A Week in Links: March 10

AP Photo/David Goldman

With no actual posts this week, I decided to make “the week in organized cool stuff” massive. So, grab a drink and stay awhile, here are some things to read.

Starting off, the biggest sports figure in the news this week was Roger Goodell. Sports Illustrated did their first annual “Power Issue,” where 50 sports figures – executives and otherwise – were ranked in order of total power. Roger Goodell was ranked first on the power list and is depicted sitting in the Iron Throne from “Game of Thrones” on SI’s cover.

But the Goodell week was not all about power and clout. ESPN’s Outside the Lines writer Don Van Natta Jr. did an in-depth, lengthy profile on the NFL commissioner that showed a deeper, more introspectively aware man unseen by the general public. To the owners, Goodell is good and reasonable, with the league’s best interest in mind and takes far too much of the blame for doing the league owners’ bidding. But he is distrustful, disloyal and all-powerful to the players – a level of power that the Players’ Association could have collectively bargained against during the last lockout. Goodell faces some serious questions over the next few years of his tenure as NFL commissioner: “Protecting the shield” of the NFL, dealing with the over 4000-strong class-action player lawsuit against the NFL, the omnipresent player safety issue and the emergence of soon-to-come performance enhancing drug testing in the league– an issue that Van Natta said on Bill Simmons’ podcast could affect over 40% of the NFL’s players.

Just as the game of football, if it’s going to survive, must evolve, Roger Goodell now knows, so, too, must the commissioner,” Van Natta Jr. wrote in his piece.

***

Sports Illustrated’s media columnist Richard Deistch ranked the top 10 non-executive, sports broadcasters (Dan Patrick cannot be listed due to his affiliation with SI and Paul Finebaum got an honorable mention even though he’s been off the air for three months) as well as the least powerful people in sports – complete with whoever happens to be Chelsea Football Club’s manager. SI’s issue was complete with a Game of Thrones-ian map of where the sports world’s most powerful reside. Goodell is in “Goodellaware,” the Olympic Committee’s Jacques Rogge and FIFA president Sepp Blatter are apparently across the sea in their obscure sports world, and NHL commissioner Gary Bettman is – of course – banished to the icy-cold Wall in the North.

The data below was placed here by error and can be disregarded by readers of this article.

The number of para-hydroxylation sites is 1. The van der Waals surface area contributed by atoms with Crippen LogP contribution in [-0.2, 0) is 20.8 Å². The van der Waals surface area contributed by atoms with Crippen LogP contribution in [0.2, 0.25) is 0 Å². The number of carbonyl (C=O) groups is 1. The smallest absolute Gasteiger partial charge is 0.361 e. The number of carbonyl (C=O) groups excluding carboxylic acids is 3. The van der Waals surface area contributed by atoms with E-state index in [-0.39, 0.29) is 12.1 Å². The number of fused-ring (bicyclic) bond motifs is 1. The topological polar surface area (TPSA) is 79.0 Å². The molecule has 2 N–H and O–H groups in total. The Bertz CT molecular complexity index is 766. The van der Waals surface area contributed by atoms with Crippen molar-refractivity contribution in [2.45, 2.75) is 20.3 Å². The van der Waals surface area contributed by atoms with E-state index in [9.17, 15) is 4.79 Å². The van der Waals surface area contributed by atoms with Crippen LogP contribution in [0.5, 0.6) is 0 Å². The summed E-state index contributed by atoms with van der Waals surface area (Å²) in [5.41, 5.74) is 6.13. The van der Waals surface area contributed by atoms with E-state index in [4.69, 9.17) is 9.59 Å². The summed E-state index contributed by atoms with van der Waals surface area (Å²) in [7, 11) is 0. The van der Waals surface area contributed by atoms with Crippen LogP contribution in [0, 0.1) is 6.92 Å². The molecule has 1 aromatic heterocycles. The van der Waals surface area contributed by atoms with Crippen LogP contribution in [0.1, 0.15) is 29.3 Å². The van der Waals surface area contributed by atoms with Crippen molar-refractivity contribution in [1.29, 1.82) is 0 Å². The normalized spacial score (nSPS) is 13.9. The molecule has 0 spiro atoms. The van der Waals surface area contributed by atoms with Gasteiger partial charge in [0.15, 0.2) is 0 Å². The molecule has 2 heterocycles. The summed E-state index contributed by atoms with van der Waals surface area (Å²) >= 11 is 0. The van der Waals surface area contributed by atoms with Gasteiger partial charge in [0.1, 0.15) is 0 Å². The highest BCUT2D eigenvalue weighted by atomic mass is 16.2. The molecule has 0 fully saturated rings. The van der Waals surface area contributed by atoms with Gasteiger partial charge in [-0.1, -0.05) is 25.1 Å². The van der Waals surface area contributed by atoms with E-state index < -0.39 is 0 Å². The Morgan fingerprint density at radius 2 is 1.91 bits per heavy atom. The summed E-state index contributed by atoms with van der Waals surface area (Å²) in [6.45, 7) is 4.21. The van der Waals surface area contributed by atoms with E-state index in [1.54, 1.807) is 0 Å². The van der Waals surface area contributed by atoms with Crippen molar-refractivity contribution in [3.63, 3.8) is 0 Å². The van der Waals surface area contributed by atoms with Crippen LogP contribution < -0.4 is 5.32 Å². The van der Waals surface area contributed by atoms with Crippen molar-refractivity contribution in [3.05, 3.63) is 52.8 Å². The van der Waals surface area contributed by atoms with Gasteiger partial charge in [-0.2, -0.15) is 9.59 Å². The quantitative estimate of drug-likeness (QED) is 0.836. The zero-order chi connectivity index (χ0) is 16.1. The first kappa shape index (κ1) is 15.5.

***

This week was also the largest assembly of nerds this side of Comic-Con – except the fact that they are all sports nerds. The MIT Sloan Sports Analytics Conference has been in Boston since 2007 and though it started with a modest group of professional GM’s and front office executives, it has grown to a convention-sized event, sponsored by ESPN. SB Nation’s Andrew Sharp attended the event and summarized it. Sharp’s piece analyzing the analyzers is better than anything else I’ve read about the Conference, in a piece called “Paralytics by Analysis.”

The Sloan Conference is filled with a myriad of presentations, papers and conferences on the analytics of sports – “Total Hockey Rating: A comprehensive statistical rating of National Hockey League forwards and defensemen based upon all on-ice events. Or, The hidden foundation of field vision in English Premier League (EPL) soccer players. Or “Sweet-Spot” Using Spatiotemporal Data to Discover and Predict Shots in Tennis. An NBA project studies Acceleration in the NBA: Towards an Algorithmic Taxonomy of Basketball Plays.”